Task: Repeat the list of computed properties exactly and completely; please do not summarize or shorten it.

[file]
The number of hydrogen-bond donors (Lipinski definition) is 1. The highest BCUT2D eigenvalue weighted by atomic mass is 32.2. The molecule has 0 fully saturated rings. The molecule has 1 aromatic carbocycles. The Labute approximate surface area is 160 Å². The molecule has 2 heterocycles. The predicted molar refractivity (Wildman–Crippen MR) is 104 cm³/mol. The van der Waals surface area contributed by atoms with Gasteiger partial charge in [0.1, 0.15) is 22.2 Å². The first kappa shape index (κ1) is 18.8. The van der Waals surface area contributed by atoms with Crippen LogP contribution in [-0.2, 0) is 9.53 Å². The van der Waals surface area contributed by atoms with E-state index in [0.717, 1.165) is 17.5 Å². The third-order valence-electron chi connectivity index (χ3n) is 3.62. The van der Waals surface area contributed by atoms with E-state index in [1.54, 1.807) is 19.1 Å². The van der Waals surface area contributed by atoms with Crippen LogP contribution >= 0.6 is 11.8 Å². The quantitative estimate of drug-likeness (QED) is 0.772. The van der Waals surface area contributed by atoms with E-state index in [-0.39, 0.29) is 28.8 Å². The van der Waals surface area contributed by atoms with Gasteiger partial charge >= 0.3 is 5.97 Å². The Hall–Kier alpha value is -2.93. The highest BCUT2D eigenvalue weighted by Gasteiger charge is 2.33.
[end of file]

The number of hydrogen-bond donors (Lipinski definition) is 1. The highest BCUT2D eigenvalue weighted by atomic mass is 32.2. The molecule has 0 fully saturated rings. The molecule has 1 aromatic carbocycles. The Labute approximate surface area is 160 Å². The molecule has 2 heterocycles. The predicted molar refractivity (Wildman–Crippen MR) is 104 cm³/mol. The van der Waals surface area contributed by atoms with Gasteiger partial charge in [0.1, 0.15) is 22.2 Å². The first kappa shape index (κ1) is 18.8. The van der Waals surface area contributed by atoms with Crippen LogP contribution in [-0.2, 0) is 9.53 Å². The van der Waals surface area contributed by atoms with E-state index in [0.717, 1.165) is 17.5 Å². The third-order valence-electron chi connectivity index (χ3n) is 3.62. The van der Waals surface area contributed by atoms with E-state index in [1.54, 1.807) is 19.1 Å². The van der Waals surface area contributed by atoms with Crippen LogP contribution >= 0.6 is 11.8 Å². The quantitative estimate of drug-likeness (QED) is 0.772. The van der Waals surface area contributed by atoms with E-state index in [-0.39, 0.29) is 28.8 Å². The van der Waals surface area contributed by atoms with Gasteiger partial charge >= 0.3 is 5.97 Å². The Hall–Kier alpha value is -2.93. The highest BCUT2D eigenvalue weighted by Gasteiger charge is 2.33.